Defenders of the text: the traditions of scholarship in an age of science, 1450-1800

Front Cover
Harvard University Press, 1991 - History - 330 pages
0 Reviews
Anthony Grafton is erudite and elegant in the style of the best historical writers who make the past come alive for the reader. In a full-scale presentation of the world of scholarship, from the Renaissance to the modern period, Grafton sets before us in three-dimensional detail such seminal figures as Poliziano, Scaliger, Kepler, and Wolf. He calls attention to continuities, moments of crisis, and changes in direction.

The central issue in "Defenders of the Text" is the relation between humanism and science from the mid-fifteenth century to the beginning of the modern period. Treatments of Renaissance humanism in English have emphasized the humanists' commitment to rhetoric, ethics, and politics and have accused the humanists of concentrating on literary matters in preference to investigating the real world via new developments in science, philosophy, and other technical disciplines. This revisionist book demonstrates that humanism was neither a simple nor an impractical enterprise, but worked hand-in-hand with science in developing modern learning.

Anthony Grafton makes clear that humanism remained an integral and vital part of European culture until the eighteenth century, maintaining a technical component of its own--classical philology--which developed in as rich, varied, and unexpected a way as any other field of European thought. Attention to the text led the humanists to develop a whole range of cools and methods that lent power to science and learning for centuries to come. Grafton shows the continued capacity of classical texts to provoke innovative work in both philology and philosophy, and traces a number of close and important connections between humanism andnatural science. His book will be important to intellectual historians, students of the classics and the classical tradition, and historians of early modern science.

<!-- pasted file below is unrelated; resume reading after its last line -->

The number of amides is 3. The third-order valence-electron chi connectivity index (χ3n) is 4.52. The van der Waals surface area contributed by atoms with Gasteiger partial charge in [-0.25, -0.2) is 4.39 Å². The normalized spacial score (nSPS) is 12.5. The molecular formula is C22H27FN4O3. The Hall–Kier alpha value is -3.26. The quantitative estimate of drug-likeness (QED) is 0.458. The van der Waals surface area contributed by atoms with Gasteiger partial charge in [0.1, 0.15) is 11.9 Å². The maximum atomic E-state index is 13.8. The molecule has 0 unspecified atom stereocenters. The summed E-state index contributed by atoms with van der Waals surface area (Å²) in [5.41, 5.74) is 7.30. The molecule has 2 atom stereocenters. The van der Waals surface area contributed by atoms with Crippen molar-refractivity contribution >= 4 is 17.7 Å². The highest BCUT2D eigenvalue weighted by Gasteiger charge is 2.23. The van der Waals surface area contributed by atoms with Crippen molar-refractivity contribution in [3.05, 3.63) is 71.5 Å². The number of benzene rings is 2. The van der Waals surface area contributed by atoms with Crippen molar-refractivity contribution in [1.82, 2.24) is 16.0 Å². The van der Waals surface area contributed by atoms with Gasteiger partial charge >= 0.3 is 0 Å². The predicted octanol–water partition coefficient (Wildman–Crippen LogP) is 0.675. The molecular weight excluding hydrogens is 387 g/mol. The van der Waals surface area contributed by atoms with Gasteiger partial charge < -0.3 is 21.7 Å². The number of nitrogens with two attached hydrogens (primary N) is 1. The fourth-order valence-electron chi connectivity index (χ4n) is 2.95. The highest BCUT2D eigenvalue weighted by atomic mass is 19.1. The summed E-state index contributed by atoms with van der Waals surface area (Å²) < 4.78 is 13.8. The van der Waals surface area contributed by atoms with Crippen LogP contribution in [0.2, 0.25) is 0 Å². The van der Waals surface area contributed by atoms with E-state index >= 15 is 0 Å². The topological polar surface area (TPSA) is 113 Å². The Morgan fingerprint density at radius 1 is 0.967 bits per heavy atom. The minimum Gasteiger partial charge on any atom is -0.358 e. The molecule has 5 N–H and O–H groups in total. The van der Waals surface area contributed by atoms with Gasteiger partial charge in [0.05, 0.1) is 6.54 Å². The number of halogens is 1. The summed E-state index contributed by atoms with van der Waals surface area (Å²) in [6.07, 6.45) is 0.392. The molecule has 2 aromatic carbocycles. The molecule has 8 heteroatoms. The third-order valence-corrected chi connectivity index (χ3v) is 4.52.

From inside the book

What people are saying - Write a review

We haven't found any reviews in the usual places.

Related books

Contents

The Humanists Reassessed
1
Renaissance Readers and Ancient Texts
23
The Scholarship of Poliziano and Its Context
47
Copyright

7 other sections not shown

Other editions - View all

Common terms and phrases

References to this book

All Book Search results »

About the author (1991)

Anthony Grafton is Henry Putnam University Professor of History at Princeton University.

Bibliographic information